As Congress prepares to pass $2.3 trillion in government spending Monday, members are still awaiting the text of the bill.
The text of the bill was expected to be released mid-morning, but as of 1:30 p.m., it was still not made available.
Sen. John Thune (R-SD) told Capitol Hill reporters that they were experiencing difficulties getting the massive multi-part bill combined into one file and uploaded to the internet.
“I think it’s a huge project, bigger than anything we’ve done in time. I’ve been here,” he said. “And unfortunately, it’s bad time to computer glitch.”
The bill includes a $1.4 trillion government spending bill, $900 billion tacked on for coronavirus relief. Funding for the government is scheduled to expire at midnight.
The lack of legislative text frustrated members of Congress from both parties.
It’s not good enough to hear about what’s in the bill. Members of Congress need to see & read the bills we are expected to vote on.
I know it’s “controversial” & I get in trouble for sharing things like this, but the people of this country deserve to know. They deserve better.
— Alexandria Ocasio-Cortez (@AOC) December 21, 2020
We still don’t have text yet for this massive spending bill, and we’ll likely be expected to vote on it later today.
Just another bill we have to pass before the American people discover all the goodies that special interests jammed into it over the past week. https://t.co/l2A6ygSEPF
— Rep Andy Biggs (@RepAndyBiggsAZ) December 21, 2020
Democrat and Republican leaders announced a deal late Sunday night, including a summary of what was agreed to.
The spending summary via the Associated Press:
DIRECT ECONOMIC RELIEF ($286 billion)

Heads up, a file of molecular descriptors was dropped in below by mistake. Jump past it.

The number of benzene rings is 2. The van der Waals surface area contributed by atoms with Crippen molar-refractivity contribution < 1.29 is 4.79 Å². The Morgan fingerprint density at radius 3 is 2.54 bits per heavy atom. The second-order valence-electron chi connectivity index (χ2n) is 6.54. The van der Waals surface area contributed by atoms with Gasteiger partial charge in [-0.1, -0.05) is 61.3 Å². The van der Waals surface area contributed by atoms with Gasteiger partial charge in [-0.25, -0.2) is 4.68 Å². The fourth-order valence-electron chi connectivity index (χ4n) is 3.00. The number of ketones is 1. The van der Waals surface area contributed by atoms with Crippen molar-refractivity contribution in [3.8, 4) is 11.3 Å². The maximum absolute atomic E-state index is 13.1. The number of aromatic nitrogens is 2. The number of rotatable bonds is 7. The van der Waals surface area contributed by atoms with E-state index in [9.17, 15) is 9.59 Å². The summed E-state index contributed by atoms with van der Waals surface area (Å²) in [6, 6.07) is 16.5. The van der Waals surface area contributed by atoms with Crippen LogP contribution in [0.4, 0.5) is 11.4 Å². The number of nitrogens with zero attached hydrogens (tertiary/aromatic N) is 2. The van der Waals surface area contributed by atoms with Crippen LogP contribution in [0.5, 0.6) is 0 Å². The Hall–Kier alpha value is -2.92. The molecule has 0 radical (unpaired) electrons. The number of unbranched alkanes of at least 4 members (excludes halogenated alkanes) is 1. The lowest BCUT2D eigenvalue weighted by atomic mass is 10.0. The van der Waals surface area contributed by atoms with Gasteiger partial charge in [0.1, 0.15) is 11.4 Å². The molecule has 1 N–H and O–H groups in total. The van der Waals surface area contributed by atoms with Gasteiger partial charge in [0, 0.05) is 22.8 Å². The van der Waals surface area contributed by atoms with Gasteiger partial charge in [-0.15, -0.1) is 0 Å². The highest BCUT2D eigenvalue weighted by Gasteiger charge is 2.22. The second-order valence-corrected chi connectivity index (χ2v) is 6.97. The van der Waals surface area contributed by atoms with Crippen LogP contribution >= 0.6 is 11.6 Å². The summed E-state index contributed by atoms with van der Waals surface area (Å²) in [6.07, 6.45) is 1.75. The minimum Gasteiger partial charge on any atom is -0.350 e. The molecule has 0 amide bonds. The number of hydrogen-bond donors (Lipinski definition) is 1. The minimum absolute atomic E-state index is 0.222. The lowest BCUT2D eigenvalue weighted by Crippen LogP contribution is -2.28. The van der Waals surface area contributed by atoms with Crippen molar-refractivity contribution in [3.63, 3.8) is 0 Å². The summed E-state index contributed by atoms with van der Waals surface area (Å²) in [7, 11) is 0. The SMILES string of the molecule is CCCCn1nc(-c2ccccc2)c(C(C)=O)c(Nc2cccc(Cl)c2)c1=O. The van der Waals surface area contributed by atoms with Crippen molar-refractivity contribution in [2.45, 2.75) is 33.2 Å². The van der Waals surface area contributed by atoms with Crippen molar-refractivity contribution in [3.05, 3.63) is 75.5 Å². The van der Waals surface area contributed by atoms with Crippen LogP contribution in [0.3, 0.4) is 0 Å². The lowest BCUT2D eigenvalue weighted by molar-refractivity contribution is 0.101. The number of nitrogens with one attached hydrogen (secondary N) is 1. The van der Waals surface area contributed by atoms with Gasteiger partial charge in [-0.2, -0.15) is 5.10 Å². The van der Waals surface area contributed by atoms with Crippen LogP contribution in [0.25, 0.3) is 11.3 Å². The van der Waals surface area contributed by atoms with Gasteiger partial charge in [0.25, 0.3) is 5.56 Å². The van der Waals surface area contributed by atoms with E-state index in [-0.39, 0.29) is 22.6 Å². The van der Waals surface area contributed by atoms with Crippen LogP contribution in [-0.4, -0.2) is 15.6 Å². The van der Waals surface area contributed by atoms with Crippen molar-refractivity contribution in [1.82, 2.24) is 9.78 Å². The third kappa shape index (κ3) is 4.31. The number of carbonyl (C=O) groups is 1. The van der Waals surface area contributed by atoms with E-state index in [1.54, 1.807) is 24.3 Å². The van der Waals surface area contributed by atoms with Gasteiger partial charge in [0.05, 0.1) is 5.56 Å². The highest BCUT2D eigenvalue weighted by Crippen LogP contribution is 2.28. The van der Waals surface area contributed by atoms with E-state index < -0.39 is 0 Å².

Unemployment insurance ($120 billion). Revives supplemental federal pandemic unemployment benefits but at $300 per week — through March 14 — instead of the $600 per week benefit that expired in July. Extends special pandemic benefits for “gig” workers and extends the maximum period for state-paid jobless benefits to 50 weeks.
Direct payments ($166 billion). Provides $600 direct payments to individuals making up to $75,000 per year and couples making $150,000 per year — with payments phased out for higher incomes — with $600 additional payments per dependent child.
SMALL BUSINESS ($325 billion)
Paycheck Protection Program ($284 billion). Revives the Paycheck Protection Program, which provides forgivable loans to qualified businesses. Especially hard-hit businesses that received PPP grants would be eligible for a second round. Ensures that PPP subsidies are not taxed.
VACCINE, TESTING, HEALTH CARE PROVIDERS ($69 billion)
Delivers more than $30 billion for procurement of vaccines and treatments, distribution funds for states, and a strategic stockpile. Adds $22 billion for testing, tracing and mitigation, $9 billion for health care providers, and $4.5 billion for mental health.
SCHOOLS ($82 billion)
Delivers $54 billion to public K-12 schools affected by the pandemic and $23 billion for colleges and universities; $4 billion would be awarded to a Governors Emergency Education Relief Fund; nearly $1 billion for Native American schools.
RENTAL ASSISTANCE ($25 billion)
Provides money for a first-ever federal rental assistance program; funds to be distributed by state and local governments to help people who have fallen behind on their rent and may be facing eviction.
FOOD/FARM AID ($26 billion)
Increases food stamp benefits by 15% and provides funding to food banks, Meals on Wheels and other food aid. Provides an equal amount ($13 billion) in aid to farmers and ranchers.
CHILD CARE ($10 billion)
Provides $10 billion to the Child Care Development Block Grant to help families with child care costs and help providers cover increased operating costs.
POSTAL SERVICE ($10 billion)
Forgives a $10 billion loan to the Postal Service provided in earlier relief legislation.
SURPRISE MEDICAL BILLS
Contains bipartisan legislation to protect consumers from huge surprise medical bills after receiving treatment from out-of-network providers.
Extends a variety of expiring tax breaks, including lower excise taxes of crafter brewers and distillers. Renewable energy sources would see tax breaks extended, as would motorsport facilities, and people making charitable contributions. Business meals would be 100% deductible through 2022.
Includes an almost 400-page water resources bill that targets $10 billion for 46 Army Corps of Engineers flood control, environmental and coastal protection projects.